In swapping John Wall for Russell Westbrook last week, the Washington Wizards traded away the greatest Washington Wizard of all time.
How do you grade a move that in addition to personnel and a draft pick ships out the heart and soul of your team? Please spare me the this-and-that on X’s and O’s; keep your advanced analytics to yourself. Save your musings on 2023 salary cap projections and/or free agency for the comments section of an ESPN+ article. Any evaluation of DC’s take in this deal starts and ends with this: the franchise just offloaded the first and only true franchise player its ever had.
You can’t determine fair compensation for a player whose best strength is being your team’s spirit animal. You can’t accurately assess the value of an All-Star who is not only worth more to your team than he is to any other team, but is arguably worth more to your team than any other player in the league is worth to theirs. The Wizards can no more contemplate a future without Wall than a Trump immigration policy can – once you remove the Wall we’re no longer talking about the same concept.
Since the 2009 NBA Draft Lottery, John Wall is the Washington Wizards. The team went as Wall went, for better and for worse. At his best we came within a few key plays from the ECF (3X, in fact), and at his worst you could only ask yourself WTF (ask Randy Wittman). The fanbase took on his personality – passionate but overlooked, raw with a chip on the shoulder, sometimes volatile, always fresh, and dripping with love for the game. The players who came through the organization were defined by how well they played with John (Bradley Beal, Otto Porter, Marcin Gortat), and later by how poorly they performed without him spoon-feeding them baskets (Marcin Gortat, Otto Porter). Even when John Wall wasn’t playing, he was the story – i.e. “Everybody eats” – and when he wasn’t around at all there was hardly a point of even watching – i.e. the last season and a half.
John was our lottery grand prize, our Slam Dunk champ, our perennial All-Star, our real-life G-Man, our cover boy, our local TMZ-headliner, our Rose Bar HoF’er, our signature sneakers, our district philanthropist, our highlight tape sensation, and so much more.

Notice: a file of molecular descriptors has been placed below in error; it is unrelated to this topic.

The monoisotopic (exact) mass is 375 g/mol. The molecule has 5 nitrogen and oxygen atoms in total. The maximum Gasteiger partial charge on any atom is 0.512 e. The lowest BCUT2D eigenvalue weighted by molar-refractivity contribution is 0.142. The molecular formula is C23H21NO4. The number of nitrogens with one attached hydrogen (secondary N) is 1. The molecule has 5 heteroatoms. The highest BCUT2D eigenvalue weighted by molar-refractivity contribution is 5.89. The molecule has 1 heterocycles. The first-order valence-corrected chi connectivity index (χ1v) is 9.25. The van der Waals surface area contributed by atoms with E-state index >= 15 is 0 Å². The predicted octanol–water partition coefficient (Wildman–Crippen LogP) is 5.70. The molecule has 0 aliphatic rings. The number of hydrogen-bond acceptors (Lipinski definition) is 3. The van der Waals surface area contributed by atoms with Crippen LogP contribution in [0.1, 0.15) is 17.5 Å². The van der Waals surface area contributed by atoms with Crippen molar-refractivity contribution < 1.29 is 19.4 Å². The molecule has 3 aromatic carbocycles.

Every Wizards jersey for sale at the NBA Store looked best with a #2 on it. Every reaction you can possibly have to a Wizards story or moment can be summed up with a John Wall meme or gif. Every Wizards franchise record list has John’s name on it, usually at the top or somewhere nearby.
When John Wall’s hand broke in the 2nd round versus the Hawks, our hearts broke with it. When he cried for the passing of his friend Miyah or of his mother, we shed tears as well. When he jumped on the scorer’s table after hitting the Game 6 winner against the Celtics to proclaim the city was his, we were jumping on the bar at Clyde’s or on our couches at home to yell the same thing.
No trade package can replace that. No next-man-up can fill that gap. You can’t quantify such a player’s worth to an organization, especially this organization, and in the end this trade will only be measured in what-ifs and could’ve beens. What if we could’ve brought the squad back to the days of a dominant Wall-Beal duo? Wow, we could’ve had our own legendary franchise icon, a DC version of Dirk and the Mavs or Steph and the Warriors.
John Wall and the Wizards parted ways with the exchange of mutual gratitude and kinds words, but this was not a fitting end. After enduring through a painful two-year recovery, John deserved to make his return in a Wizards jersey, and we fans deserved to see it. Whether the comeback went miraculously or was a disaster it would’ve been ours, with John repping the District and the District cheering him on in turn. And that would’ve meant something; something more than perhaps anything short of a championship could mean for the city.
In explaining the Wall for Westbrook trade, GM Tommy Sheppard said, “I want to remove the emotions from this and explain the reason we do things in this basketball world.” Well, by trading John Wall he certainly removed the source of the team’s emotions for the last decade. One day soon, a Wizards #2 will hang from the rafters of the Capital One Arena. It’s just a shame the same #2 won’t be balling on the court in the meantime.